As we all know, the Beatles couldn't work it out unfortunately.
But a two-decade-old interview Yoko Ono did with famed rock journalist Joe Smith that's surfaced for the first time courtesy of The Huffington Post sheds more light on why the Fab Four called it a day.
And if you ask John Lennon's widow, whom fans have long blamed for the split, it was already in the works by the time she began to make her presence felt.
During the sit-down recorded in 1987, Ono explained that the tensions that had come to envelop the Beatles stemmed from her hubby, Ringo Starr and George Harrison's increasing desire to venture out on their own.
"The Beatles were getting very independent," she told Smith, noting that while Lennon was "feeling very good about" what she called a "divorce," the others were feeling very much like they needed to get some distance from Paul McCartney.
"Each one of them [was] getting independent," she added. "John, in fact, was not the first one who wanted to leave the Beatles. [We saw] Ringo one night with Maureen [Starkey Tigrett], and he came to John and me and said he wanted to leave. George was next, and then John."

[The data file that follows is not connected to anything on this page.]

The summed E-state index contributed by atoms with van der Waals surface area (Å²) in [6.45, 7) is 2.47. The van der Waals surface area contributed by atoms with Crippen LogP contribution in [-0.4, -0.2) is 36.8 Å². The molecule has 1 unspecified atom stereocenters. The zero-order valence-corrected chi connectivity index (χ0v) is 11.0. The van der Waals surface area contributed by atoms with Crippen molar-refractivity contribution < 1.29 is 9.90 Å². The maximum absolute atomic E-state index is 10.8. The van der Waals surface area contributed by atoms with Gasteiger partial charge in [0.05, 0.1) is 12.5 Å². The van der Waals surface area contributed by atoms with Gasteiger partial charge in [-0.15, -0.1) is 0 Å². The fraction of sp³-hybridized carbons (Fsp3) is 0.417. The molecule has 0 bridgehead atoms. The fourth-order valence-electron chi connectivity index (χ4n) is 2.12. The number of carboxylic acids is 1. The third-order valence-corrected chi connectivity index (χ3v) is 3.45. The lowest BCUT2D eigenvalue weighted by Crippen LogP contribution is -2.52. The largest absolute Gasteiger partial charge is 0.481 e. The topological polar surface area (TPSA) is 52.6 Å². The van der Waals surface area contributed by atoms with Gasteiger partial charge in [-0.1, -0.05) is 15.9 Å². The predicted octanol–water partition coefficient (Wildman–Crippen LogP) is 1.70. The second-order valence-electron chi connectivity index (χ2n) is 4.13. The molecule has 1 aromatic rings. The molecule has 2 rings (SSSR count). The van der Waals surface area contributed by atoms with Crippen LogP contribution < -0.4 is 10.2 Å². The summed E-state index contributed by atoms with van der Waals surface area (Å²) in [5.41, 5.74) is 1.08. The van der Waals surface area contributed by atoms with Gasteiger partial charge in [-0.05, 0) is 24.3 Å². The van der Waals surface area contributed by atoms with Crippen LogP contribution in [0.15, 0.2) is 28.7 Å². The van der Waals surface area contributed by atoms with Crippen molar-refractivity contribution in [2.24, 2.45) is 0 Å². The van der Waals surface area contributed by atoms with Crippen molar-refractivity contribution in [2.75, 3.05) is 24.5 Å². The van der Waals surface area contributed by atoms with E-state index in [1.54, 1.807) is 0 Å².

In fact, two years before the Beatles announced their breakup in 1970, Starr left the group for two weeks during sessions for The White Album. But by the time the mop-tops were recording their swan song, Abbey Road, Ono said, it was Paul who was essentially left with the task of keeping the dream alive.
"Paul was the only one trying to hold the Beatles together," the Japanese avant-garde artist recalled. "But the other three thought Paul would hold the Beatles together as his band. They were getting to be like Paul's band, which they didn't like."
Revealingly, Ono's telling of the Beatles' demise jibes with what Macca told iconic British journalist David Frost in an interview back in October.
"She certainly didn't break the group up; the group was breaking up," McCartney said, noting that John was going to exit regardless.
Yoko also made clear the issues she and Lennon had in their own relationship due to the split, noting that the late music legend missed his bandmates and "expected all that to be replaced by me."
Ono, now 79, continues to record music and perform and recently launched a fashion line with Opening Ceremony inspired by her love for Lennon.